Friday, July 2, 2010
Also, there are some extra things you will need for being away that you don't need when at home. Have quarters in your kit for using payphones. Have some sort of bathroom/waste system on hand, including toilet paper. You'll need a shovel and hatchet as well. Have a pair of walking shoes in the trunk. You don't want to be stuck trekking miles in heels! You'll need a shelter too. Sleeping in the car may not be an option at some point. Make sure you have water!!! As a good rule of thumb, keep the gas tank filled at least 1/2 way at all times. You may need to take off quickly and without notice. There's no time to stop at the gas station! Don't be stuck on the side of the road with no options. You may also consider keeping a gas can filled in your vehicle too. Plastic ones don't seal the fumes well, so I suggest a metal one, such as a "jerry can."
Make sure you have the items that your family needs. Every family is different in their needs. One family may need to have formula and diapers, while another may need diabetic supplies. Pack what you use and will need. Be prepared!
Saturday, June 26, 2010
Originally posted on June 18, 2010
When most people think of emergency preparedness, they think of food storage, water storage, batteries, flashlights, maybe even a radio. But there is so much more. Not to overwhelm you, but there are also 72 hour kits (families need a separate one for every person!), clothes, blankets, planned escape routes, predetermined meeting places, code words, emergency out of state contact, plan "b" (or maybe even "c"), back up fuel, alternative cooking methods, alternative heating methods, back up generators, medicines (including daily prescriptions), toilet paper, soap, toothpaste, deodorant, toothbrush, hair brush, sanitary pads, etc... There are so many "little things" that we use day to day that we just don't think about but are necessary for long term. There are larger items, like a cook stove or generator that may not be feasible to store in your situation, but maybe someone you know has one you can use with them in an emergency or maybe they'll store it for you in exchange to use it with you.
This weeks goal is to record every day for two or three days, all the items you use or ingest from the moment you wake up to the moment you go to bed. The list may shock you. Make sure you are including these items in your storage kits. Gals, remember mother nature. You don't want to be caught without a plan!
Use last week's tip and just buy an extra something here and there when on sale, and put it away. It's an easy way to get prepared.
Originally posted on June 11, 2010
Food storage? Emergency preparedness? Family plan? What are these? Why do I need them?
Ummm, how do I put this nicely.... YOU NEED THEM! No matter where you live in the world, what station of life you are in, these are part of life's essentials that I don't see being taught enough, if at all, in a lot of areas. My church is very big on being prepared and doing it correctly. You don't want all your efforts wasted. Case in point- why save and store up 50 pounds of dried black beans if you don't eat or like them, let alone know how to cook them? Store what you have in your normal diet. If an emergency arises sure people take what they can get, but why purposefully be mean to yourself?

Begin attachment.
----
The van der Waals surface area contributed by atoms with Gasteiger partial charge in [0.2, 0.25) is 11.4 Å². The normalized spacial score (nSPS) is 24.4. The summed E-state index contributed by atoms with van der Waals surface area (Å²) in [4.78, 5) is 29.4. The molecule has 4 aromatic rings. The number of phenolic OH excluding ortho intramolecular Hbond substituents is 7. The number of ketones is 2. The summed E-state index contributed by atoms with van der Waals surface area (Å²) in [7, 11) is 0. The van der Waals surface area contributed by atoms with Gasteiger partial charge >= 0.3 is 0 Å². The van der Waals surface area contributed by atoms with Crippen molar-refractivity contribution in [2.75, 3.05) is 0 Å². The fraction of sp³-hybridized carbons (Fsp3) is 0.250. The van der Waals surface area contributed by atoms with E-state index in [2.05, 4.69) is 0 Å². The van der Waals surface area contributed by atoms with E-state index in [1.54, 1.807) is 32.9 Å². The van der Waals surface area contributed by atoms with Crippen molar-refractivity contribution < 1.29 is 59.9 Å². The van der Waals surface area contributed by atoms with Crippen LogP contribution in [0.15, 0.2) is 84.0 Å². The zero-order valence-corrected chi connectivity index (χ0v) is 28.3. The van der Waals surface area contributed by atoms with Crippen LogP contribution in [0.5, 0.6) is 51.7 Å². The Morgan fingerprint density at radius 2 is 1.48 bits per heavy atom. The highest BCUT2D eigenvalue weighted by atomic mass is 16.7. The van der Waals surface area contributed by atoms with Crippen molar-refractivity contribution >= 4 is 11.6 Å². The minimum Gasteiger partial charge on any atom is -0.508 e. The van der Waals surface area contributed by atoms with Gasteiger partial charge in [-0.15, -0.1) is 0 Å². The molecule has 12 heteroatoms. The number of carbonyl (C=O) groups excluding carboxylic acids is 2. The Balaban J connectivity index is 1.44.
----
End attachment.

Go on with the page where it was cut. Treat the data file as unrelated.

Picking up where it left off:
We will start with the beginning... Do you have ANY food storage? How old is it? Go look. If the can's dates are older than what's in your pantry, switch them! Make sure you are rotating properly. Just like you're supped to check and replace smoke detector batteries, check and rotate your food at least every 6 months. If you have the funds to, there are nifty shelves I saw an ad for in LDS Living that rotates for you. I'll have to find the magazine and put the link on here later (if you want instant gratification, try googling it- "rotating food storage shelves". There's lots of ideas of how to build it yourself or buy a system.)
Don't have anything saved up? Easiest way to start is to buy a couple extra bottles of ketchup, box of noodles, cans of tuna....whatever you eat and can afford. Put it in a different place than your normal foods (garages usually work... or under a bed... in a closet, you get the idea) just as long they are not going to get eaten just because you haven't had time to go shopping yet for the week. These are meant for EMERGENCIES (loss of job and no food stamps or money for food constitutes as an emergency). It's amazing how much a little here... a little there... really ads up! Please do not have instant gratification for this process. Yes, there are kits out there to buy a whole year supply of food at once and be done, but they cost thousands of dollars. Unless you have that amount of funds (NOT CREDIT) available to go do that, I advise you not to.
Costco and Cash-N-Carry are great places to get bulk foods and cases of canned goods for a very reasonable price. If you shop there normally, buy an extra case or two and stash them in the garage...under the bed...closet...you get the idea.
There are also a few companies out there that specialize in food storage and freeze-dried foods. These would also be awesome places to consider buying from since fruits and veggies cannot be stored fresh, and home-canned or store cans can take up a lot of room. Freeze dried foods just need to be reconstituted, so keep that into consideration as well (you'll need to store EXTRA water).
Goal time! This week check your stock, rotate, and add 3 full meals worth of non-perishable food items (include spices used in the recipes!)